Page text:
The school of one minute from now will be an information hub--a complex, omni-directional experience involving thinking, reading, and writing. These are some thoughts on how to make the schools of Missoula part of this vision.
Although the Articles of the Library Bill of Rights are unambiguous statements of basic principles that should govern the service of all libraries, questions do arise concerning application of these principles to specific library practices.
Following are those documents designated by the Intellectual Freedom Committee as Interpretations of the Library Bill of Rights and background statements detailing the philosophy and history of each. For convenience and easy reference, the documents are presented in alphabetical order. These documents are policies of the American Library Association, having been adopted by the ALA Council.
The Mobile Learning Institute’s film series “A 21st Century Education” profiles individuals who embrace and defend fresh approaches to learning and who confront the urgent social challenges that are part of a 21st century experience. “A 21st Century Education” compiles, in short film format, the best ideas around school reform. The series is meant to start, extend, or nudge the conversation about how to make change in education happen.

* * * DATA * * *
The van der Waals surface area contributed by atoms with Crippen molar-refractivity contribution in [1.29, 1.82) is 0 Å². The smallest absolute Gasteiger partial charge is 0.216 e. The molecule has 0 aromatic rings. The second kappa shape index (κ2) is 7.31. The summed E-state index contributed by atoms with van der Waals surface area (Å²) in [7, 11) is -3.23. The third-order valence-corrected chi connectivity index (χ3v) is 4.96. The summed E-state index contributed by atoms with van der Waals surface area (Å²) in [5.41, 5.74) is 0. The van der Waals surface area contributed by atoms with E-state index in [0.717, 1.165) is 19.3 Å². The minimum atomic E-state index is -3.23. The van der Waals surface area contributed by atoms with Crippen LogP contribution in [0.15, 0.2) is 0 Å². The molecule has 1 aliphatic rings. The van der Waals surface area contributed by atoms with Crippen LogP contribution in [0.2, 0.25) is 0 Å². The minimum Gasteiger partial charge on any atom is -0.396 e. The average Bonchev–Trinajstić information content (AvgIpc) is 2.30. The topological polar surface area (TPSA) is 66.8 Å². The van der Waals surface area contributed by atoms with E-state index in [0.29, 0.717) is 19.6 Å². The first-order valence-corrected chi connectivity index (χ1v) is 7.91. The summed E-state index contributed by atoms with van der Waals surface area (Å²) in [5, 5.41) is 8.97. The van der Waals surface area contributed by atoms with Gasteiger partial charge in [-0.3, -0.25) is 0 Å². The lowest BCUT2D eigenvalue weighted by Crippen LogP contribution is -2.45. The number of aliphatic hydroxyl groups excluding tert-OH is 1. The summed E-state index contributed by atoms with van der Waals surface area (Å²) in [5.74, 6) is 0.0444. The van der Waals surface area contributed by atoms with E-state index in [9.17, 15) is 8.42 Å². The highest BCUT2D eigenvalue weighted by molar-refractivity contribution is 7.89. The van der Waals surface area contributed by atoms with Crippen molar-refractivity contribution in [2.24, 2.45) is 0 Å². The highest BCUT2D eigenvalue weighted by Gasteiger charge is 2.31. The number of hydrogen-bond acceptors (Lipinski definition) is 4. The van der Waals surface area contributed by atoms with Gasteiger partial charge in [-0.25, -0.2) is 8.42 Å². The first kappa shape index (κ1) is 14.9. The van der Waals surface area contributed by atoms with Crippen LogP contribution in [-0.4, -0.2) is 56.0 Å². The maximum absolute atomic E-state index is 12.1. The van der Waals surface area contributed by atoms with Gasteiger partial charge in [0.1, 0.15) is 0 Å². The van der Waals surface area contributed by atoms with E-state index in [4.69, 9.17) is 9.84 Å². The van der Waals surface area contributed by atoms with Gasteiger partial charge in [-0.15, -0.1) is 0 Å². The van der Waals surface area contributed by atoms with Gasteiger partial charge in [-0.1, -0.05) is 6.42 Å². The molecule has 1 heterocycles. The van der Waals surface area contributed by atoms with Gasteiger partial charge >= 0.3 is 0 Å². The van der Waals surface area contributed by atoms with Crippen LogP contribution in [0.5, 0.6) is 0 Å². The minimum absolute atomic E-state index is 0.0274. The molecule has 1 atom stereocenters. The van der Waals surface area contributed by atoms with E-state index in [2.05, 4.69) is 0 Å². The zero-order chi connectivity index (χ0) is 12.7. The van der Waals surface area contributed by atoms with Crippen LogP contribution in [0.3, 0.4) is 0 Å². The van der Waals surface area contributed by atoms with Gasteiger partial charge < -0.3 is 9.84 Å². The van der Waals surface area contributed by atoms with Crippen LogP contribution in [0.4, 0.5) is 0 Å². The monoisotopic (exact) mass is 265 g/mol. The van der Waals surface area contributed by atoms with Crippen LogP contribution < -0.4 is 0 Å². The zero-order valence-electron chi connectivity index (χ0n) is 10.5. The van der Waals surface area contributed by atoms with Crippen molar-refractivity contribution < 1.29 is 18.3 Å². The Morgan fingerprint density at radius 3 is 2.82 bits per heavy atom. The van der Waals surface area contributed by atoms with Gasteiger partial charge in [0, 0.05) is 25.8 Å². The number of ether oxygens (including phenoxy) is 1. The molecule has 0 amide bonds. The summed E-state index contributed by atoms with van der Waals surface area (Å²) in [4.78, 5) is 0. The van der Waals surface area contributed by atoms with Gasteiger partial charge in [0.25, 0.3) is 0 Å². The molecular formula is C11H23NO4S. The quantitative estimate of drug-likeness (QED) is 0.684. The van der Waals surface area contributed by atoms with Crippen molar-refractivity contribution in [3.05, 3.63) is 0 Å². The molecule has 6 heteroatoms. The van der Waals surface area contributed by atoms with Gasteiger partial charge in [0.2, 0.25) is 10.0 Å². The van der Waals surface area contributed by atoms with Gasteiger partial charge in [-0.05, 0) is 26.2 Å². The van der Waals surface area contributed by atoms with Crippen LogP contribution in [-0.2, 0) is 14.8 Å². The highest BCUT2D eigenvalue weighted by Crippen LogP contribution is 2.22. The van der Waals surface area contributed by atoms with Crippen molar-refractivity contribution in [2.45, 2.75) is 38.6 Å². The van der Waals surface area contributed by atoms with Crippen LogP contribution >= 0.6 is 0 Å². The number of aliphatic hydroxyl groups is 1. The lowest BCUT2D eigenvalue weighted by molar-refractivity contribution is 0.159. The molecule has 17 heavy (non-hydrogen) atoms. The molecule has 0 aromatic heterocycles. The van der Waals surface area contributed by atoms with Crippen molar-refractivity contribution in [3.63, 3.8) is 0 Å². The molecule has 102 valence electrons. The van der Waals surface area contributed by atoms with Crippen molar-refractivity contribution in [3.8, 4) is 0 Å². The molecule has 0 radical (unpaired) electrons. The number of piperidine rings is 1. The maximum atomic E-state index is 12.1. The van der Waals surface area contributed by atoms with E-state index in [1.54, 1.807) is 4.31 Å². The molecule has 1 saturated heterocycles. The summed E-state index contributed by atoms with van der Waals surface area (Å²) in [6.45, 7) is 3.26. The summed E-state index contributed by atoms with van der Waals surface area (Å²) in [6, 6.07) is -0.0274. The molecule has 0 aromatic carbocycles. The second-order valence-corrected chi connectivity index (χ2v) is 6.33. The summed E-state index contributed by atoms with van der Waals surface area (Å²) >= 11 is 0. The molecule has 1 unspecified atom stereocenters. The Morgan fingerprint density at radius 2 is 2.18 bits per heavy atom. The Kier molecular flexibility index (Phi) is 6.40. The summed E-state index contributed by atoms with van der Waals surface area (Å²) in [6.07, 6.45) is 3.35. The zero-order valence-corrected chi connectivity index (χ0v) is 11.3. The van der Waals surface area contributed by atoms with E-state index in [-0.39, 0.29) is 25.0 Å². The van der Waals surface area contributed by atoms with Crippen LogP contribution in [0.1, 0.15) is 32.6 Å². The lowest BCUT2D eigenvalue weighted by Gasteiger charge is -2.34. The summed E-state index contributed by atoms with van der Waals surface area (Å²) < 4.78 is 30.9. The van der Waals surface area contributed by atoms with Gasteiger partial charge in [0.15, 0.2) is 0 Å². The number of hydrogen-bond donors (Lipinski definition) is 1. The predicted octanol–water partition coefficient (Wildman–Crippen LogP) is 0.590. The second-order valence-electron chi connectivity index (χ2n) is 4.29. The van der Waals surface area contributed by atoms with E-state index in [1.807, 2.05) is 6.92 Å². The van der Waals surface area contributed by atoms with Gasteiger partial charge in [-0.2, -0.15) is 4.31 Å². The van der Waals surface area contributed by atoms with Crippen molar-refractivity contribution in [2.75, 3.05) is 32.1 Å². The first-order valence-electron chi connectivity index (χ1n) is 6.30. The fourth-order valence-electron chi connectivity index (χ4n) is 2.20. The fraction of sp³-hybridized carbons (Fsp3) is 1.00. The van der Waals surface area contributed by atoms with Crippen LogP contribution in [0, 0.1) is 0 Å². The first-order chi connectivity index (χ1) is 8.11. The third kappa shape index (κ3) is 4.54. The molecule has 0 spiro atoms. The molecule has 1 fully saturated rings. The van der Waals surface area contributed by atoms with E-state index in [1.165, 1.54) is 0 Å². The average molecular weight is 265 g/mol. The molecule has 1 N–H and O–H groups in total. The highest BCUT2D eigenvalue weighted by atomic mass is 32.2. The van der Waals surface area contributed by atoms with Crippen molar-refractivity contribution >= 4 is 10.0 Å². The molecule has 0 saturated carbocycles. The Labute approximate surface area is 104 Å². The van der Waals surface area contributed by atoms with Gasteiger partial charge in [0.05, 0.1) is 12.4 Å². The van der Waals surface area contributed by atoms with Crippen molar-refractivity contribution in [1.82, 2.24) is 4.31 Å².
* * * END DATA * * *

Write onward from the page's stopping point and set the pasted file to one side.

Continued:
The Bloggers' FAQ on Student Blogging addresses legal issues arising from student blogging. It focuses on blogging by high school (and middle school) students, but also contains information for college students.
Virginia K-12 educators and students use instructional resources via LAN, WAN, the Internet, and other electronic devices. Administrators, teachers, library media specialists, and students must monitor the use of technologies for grade-level and content appropriateness, ethics, and safety.
This week, I spent some time exploring Acceptable Use Policies from schools around the country and found that an alarming number of them were somewhere between excessively prohibitive and just plain silly. In a world where technology has become a part of virtually every thing we do, it seems almost absurd to still think of technology use policies as separate from the everyday policies that govern behavior and learning activities. If something is wrong; it’s wrong regardless of the tool we use to carry out the act.
So, it got me to thinking…what if we carried the theme of creating a separate set of rules for other essential learning tools…